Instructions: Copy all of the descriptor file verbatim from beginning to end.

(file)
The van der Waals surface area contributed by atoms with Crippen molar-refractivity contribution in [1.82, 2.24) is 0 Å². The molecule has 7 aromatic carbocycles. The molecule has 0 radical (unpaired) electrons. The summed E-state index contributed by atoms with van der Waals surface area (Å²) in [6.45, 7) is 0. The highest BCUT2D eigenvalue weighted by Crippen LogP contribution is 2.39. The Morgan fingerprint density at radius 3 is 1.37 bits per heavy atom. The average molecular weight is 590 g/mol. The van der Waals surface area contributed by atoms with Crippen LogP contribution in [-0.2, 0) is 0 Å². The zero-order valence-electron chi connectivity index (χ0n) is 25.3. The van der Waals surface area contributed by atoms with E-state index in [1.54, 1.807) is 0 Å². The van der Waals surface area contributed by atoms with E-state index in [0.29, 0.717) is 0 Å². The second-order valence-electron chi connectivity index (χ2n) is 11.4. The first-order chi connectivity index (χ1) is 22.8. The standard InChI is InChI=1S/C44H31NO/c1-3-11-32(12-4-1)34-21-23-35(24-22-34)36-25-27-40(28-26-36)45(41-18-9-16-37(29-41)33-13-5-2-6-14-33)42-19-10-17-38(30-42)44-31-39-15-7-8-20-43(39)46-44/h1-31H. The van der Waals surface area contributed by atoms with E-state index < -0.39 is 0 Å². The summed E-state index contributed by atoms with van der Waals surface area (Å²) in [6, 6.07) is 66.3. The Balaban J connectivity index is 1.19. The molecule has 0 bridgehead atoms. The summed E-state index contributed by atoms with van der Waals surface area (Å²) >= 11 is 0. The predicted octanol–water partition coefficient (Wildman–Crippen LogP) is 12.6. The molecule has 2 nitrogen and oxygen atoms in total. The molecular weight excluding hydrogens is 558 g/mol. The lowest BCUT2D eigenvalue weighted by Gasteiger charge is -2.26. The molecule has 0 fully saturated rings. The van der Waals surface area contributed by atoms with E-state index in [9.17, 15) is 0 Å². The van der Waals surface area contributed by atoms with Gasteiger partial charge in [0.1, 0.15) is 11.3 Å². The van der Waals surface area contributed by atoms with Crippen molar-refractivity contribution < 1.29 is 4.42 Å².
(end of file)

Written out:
The van der Waals surface area contributed by atoms with Crippen molar-refractivity contribution in [1.82, 2.24) is 0 Å². The molecule has 7 aromatic carbocycles. The molecule has 0 radical (unpaired) electrons. The summed E-state index contributed by atoms with van der Waals surface area (Å²) in [6.45, 7) is 0. The highest BCUT2D eigenvalue weighted by Crippen LogP contribution is 2.39. The Morgan fingerprint density at radius 3 is 1.37 bits per heavy atom. The average molecular weight is 590 g/mol. The van der Waals surface area contributed by atoms with Crippen LogP contribution in [-0.2, 0) is 0 Å². The zero-order valence-electron chi connectivity index (χ0n) is 25.3. The van der Waals surface area contributed by atoms with E-state index in [1.54, 1.807) is 0 Å². The van der Waals surface area contributed by atoms with E-state index in [0.29, 0.717) is 0 Å². The second-order valence-electron chi connectivity index (χ2n) is 11.4. The first-order chi connectivity index (χ1) is 22.8. The standard InChI is InChI=1S/C44H31NO/c1-3-11-32(12-4-1)34-21-23-35(24-22-34)36-25-27-40(28-26-36)45(41-18-9-16-37(29-41)33-13-5-2-6-14-33)42-19-10-17-38(30-42)44-31-39-15-7-8-20-43(39)46-44/h1-31H. The van der Waals surface area contributed by atoms with E-state index < -0.39 is 0 Å². The summed E-state index contributed by atoms with van der Waals surface area (Å²) in [6, 6.07) is 66.3. The Balaban J connectivity index is 1.19. The molecule has 0 bridgehead atoms. The summed E-state index contributed by atoms with van der Waals surface area (Å²) >= 11 is 0. The predicted octanol–water partition coefficient (Wildman–Crippen LogP) is 12.6. The molecule has 2 nitrogen and oxygen atoms in total. The molecular weight excluding hydrogens is 558 g/mol. The lowest BCUT2D eigenvalue weighted by Gasteiger charge is -2.26. The molecule has 0 fully saturated rings. The van der Waals surface area contributed by atoms with E-state index in [9.17, 15) is 0 Å². The van der Waals surface area contributed by atoms with Gasteiger partial charge in [0.1, 0.15) is 11.3 Å². The van der Waals surface area contributed by atoms with Crippen molar-refractivity contribution < 1.29 is 4.42 Å².